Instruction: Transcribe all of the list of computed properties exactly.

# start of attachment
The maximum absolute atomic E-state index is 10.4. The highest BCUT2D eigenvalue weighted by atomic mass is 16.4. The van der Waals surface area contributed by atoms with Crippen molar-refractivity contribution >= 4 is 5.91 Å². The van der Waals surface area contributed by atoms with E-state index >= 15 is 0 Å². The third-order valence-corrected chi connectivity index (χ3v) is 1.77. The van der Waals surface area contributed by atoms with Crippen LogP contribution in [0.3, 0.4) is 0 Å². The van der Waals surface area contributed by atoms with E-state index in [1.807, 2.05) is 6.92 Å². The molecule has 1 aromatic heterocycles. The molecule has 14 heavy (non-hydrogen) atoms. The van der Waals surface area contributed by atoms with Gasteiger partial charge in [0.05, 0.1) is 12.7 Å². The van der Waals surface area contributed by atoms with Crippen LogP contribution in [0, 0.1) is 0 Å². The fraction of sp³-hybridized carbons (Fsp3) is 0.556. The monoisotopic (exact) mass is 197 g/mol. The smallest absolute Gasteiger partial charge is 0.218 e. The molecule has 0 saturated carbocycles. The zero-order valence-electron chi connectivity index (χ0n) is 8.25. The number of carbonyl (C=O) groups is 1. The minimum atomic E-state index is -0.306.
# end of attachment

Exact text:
The maximum absolute atomic E-state index is 10.4. The highest BCUT2D eigenvalue weighted by atomic mass is 16.4. The van der Waals surface area contributed by atoms with Crippen molar-refractivity contribution >= 4 is 5.91 Å². The van der Waals surface area contributed by atoms with E-state index >= 15 is 0 Å². The third-order valence-corrected chi connectivity index (χ3v) is 1.77. The van der Waals surface area contributed by atoms with Crippen LogP contribution in [0.3, 0.4) is 0 Å². The van der Waals surface area contributed by atoms with E-state index in [1.807, 2.05) is 6.92 Å². The molecule has 1 aromatic heterocycles. The molecule has 14 heavy (non-hydrogen) atoms. The van der Waals surface area contributed by atoms with Gasteiger partial charge in [0.05, 0.1) is 12.7 Å². The van der Waals surface area contributed by atoms with Crippen LogP contribution in [0, 0.1) is 0 Å². The fraction of sp³-hybridized carbons (Fsp3) is 0.556. The monoisotopic (exact) mass is 197 g/mol. The smallest absolute Gasteiger partial charge is 0.218 e. The molecule has 0 saturated carbocycles. The zero-order valence-electron chi connectivity index (χ0n) is 8.25. The number of carbonyl (C=O) groups is 1. The minimum atomic E-state index is -0.306.